Recently, I’ve been reading and hearing about the poor people who will be left without affordable health care insurance. Currently, 26 states—all with Republican governors or Republican-controlled legislatures—have thus far declined Medicaid expansion, something not intended in the original drafting of the health care law. But, under a U.S. Supreme Court ruling on the Affordable Care Act (aka Obamacare) in June 2012, the federal government was barred from mandating states to enact Medicaid expansions. As a result, an insurance coverage gap currently exists where millions of people making less than $11,500 per year ($23,500 for a family of four) will have too much income to qualify for Medicaid but not enough to receive federal subsidies when purchasing insurance on a state-run health exchange. This leaves the health care situation of millions of uninsured people unchanged, including a disproportionate 60 percent of the uninsured working poor and 68 percent of uninsured African-Americans and single mothers.

Down and out and uninsured in the land of milk and honey? I wonder if these governors and legislators would be up for trading places with some of their disenfranchised millions, if only for a day.



I want to share with you all a much-appreciated shout-out received today from my friend of many years, Sofia. We met while working at Levi Strauss in San Francisco where I was a designer and she a fabric (fwabic!) guru. She'd come from Manhattan to try San Francisco on for size, but it was simply too small, even for her tiny self. Alas, she lasted but a year on the west coast before heading back to the Big Apple, which we both adore. We've stayed in touch these fifteen years, I've visited her in New York along with our other Levi's friend, The Yee, two of the best homies a girl could ever have. Thanks Sofia. Say hi to the Wax.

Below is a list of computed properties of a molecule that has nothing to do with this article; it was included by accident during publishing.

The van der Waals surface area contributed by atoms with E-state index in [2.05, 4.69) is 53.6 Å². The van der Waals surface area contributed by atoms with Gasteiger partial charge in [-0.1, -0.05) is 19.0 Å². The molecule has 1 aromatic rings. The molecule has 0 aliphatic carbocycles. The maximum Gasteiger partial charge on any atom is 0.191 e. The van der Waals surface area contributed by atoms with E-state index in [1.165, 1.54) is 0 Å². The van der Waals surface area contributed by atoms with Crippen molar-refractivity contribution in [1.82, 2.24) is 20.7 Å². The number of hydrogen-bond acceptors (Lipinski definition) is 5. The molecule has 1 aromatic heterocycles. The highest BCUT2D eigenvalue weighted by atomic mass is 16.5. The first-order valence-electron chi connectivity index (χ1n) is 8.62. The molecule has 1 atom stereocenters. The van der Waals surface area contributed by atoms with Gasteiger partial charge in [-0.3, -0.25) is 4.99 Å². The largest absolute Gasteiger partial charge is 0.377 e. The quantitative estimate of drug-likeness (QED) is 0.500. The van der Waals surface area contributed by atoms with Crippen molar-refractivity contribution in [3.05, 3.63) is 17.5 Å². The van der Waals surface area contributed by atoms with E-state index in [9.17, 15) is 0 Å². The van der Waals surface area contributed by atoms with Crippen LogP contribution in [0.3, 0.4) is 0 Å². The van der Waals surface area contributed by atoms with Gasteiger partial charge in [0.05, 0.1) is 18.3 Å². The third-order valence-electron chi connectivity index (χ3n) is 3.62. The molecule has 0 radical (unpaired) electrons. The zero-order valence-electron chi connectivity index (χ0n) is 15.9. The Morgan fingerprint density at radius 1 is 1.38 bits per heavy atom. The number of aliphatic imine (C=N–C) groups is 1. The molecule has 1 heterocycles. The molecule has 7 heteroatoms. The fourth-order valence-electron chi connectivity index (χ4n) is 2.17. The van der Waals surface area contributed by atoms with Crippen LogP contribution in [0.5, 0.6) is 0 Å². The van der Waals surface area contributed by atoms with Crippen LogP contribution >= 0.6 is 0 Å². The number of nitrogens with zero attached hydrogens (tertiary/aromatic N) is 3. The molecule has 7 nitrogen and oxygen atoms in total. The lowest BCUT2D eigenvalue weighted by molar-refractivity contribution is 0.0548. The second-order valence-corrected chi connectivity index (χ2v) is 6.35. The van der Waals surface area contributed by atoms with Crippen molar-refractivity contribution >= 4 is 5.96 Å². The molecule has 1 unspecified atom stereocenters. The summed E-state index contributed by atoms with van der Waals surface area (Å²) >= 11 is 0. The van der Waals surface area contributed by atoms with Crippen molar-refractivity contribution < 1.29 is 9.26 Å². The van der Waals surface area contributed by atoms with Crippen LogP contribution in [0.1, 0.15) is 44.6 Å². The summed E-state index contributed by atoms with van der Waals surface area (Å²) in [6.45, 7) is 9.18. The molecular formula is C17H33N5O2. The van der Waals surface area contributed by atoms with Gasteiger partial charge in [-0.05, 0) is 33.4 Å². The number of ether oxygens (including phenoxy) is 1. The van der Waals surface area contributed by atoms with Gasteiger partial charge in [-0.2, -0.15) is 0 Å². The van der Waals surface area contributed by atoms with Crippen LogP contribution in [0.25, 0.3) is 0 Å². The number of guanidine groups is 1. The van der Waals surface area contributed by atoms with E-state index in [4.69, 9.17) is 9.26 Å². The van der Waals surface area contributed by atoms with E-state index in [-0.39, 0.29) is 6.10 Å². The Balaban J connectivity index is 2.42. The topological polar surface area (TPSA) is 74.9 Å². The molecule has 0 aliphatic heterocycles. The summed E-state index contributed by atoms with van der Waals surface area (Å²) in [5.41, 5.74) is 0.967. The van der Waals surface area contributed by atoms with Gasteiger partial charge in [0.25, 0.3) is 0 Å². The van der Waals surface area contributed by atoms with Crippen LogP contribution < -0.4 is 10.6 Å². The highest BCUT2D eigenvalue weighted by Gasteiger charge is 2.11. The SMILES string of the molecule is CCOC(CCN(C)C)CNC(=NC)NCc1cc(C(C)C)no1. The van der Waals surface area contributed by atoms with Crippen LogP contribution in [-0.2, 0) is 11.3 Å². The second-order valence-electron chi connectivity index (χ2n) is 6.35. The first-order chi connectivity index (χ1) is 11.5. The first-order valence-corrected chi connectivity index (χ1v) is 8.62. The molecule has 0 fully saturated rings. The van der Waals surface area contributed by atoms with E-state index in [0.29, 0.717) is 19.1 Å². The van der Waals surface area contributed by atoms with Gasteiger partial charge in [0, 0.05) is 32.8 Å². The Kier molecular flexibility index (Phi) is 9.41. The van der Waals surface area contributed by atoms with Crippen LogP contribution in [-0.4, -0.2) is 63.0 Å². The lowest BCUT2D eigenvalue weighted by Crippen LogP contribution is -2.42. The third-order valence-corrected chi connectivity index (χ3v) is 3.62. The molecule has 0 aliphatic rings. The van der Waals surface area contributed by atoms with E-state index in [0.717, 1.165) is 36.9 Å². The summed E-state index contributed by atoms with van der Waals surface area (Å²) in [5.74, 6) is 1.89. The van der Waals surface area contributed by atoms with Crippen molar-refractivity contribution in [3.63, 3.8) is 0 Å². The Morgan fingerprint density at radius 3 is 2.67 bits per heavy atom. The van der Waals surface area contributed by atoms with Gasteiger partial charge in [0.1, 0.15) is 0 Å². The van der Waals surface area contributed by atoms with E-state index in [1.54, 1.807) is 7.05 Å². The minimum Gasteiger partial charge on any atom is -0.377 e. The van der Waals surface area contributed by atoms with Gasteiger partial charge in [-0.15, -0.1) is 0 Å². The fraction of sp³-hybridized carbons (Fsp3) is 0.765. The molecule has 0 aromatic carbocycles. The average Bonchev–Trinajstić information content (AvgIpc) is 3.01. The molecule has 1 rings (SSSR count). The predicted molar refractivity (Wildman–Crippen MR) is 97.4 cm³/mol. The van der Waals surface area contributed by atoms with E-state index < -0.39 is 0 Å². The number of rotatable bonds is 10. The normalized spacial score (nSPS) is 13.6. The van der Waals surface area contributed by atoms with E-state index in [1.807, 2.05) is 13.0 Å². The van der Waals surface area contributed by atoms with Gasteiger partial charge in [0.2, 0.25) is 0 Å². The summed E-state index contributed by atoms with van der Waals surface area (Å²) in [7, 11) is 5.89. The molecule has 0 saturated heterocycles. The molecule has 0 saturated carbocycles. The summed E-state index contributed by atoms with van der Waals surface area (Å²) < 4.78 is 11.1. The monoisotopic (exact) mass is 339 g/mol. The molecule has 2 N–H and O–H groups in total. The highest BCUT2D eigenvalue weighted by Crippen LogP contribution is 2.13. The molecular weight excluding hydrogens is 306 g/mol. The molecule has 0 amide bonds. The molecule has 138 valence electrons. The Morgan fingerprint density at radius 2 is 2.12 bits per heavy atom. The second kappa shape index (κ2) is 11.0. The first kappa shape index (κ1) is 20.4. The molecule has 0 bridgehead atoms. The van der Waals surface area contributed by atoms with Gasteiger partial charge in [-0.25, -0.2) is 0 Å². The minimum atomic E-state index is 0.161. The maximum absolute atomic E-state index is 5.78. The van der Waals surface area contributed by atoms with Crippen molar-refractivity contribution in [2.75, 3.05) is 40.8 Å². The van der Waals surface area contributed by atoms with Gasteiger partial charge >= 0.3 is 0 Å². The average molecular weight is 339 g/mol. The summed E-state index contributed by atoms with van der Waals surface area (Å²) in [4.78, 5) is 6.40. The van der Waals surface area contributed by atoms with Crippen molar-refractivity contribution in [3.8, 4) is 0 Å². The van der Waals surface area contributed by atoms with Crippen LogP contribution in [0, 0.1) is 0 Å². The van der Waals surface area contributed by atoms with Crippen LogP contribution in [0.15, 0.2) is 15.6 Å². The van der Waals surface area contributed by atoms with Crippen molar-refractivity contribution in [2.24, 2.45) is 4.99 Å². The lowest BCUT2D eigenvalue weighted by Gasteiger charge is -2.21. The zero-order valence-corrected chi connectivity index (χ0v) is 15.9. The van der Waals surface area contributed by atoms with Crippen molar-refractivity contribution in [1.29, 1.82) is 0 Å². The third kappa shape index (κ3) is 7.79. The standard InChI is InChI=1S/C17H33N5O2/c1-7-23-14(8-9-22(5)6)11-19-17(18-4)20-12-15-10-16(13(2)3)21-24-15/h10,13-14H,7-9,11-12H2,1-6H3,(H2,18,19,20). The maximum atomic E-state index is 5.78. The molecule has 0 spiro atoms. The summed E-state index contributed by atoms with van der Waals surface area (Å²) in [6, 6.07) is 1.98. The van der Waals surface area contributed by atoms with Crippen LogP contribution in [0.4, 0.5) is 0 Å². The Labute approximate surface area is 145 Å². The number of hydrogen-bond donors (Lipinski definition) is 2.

Every time I read a post, which I do religiously, I always want to write to you and say—something.  What that something is I don't often know, almost never in fact. I rack my brain trying to come up with some tiny bit of wisdom or something to cheer you on as you struggle thru this endless barrage of drugs and diets with the ultimate goal of simply helping your child. As a mother my heart just breaks.
I know i can't say or do or write anything to change things.
So I'll just say that I think of you and Calvin and Michael with every post. They do not go unheard or unread, and with each battle you fight there is a huge fan cheering for you all.


Sofia and The Yee snowshoeing in Maine


a little weed

Having not had much of a history with it, in the year leading up to my father’s death during his prolonged battle with cancer, I smoked a little weed nearly every night. It relaxed me, lifted the load a bit. At times it helped my mind wander to more pleasant thoughts, while at others it allowed me to sink into my grief: something I found essential to coping with the gradual loss of him. He’d been fighting the disease for years, chasing it with regular bouts of chemotherapy which wasted him away by the pound until he was little more than a six-foot-four rack of bones. Near the end, to help alleviate his pain, he was high—or should I say low—on morphine much of the time. I barely recognized him, his eyes like black saucers staring into oblivion, his skin bland and puffy, his countenance flat. I'd recommended to my mother that dad try eating some weed to help relieve his pain and nausea and, surprisingly, she'd considered it, though he died before we had a chance to try.

When I smoked pot I never felt dizzy or headachy or nauseous. I had no trouble with coordination or balance, no double-vision, no vertigo, no tingling, no pain, no weakness, shortness of breath or loss of appetite. I wasn’t aggressive or agitated or irritable or anxious. I was simply relaxed and perhaps, at times, a little sleepy. And when I stopped smoking it after my father died, I suffered zero withdrawal.

Since eliminating one of Calvin’s three antiepileptic medications, rufinamide (Banzel)—one that didn’t appear to be effective and was causing him extreme hyperactivity—he’s had an increase in seizures to the point of occurring nearly every week. A relatively new drug, rufinamide was studied on a small group of children with Lennox Gasteau Syndrome (LGS) so its addictive nature remains unclear. But after its elimination, when Calvin suffered his first nighttime seizures in years—back to back—I panicked and increased one of his other two meds hoping to keep the seizures at bay. So far we’ve seen no benefit, rather a child who is bouncing off of the walls seemingly due to the increase in benzodiazepine (clobazam).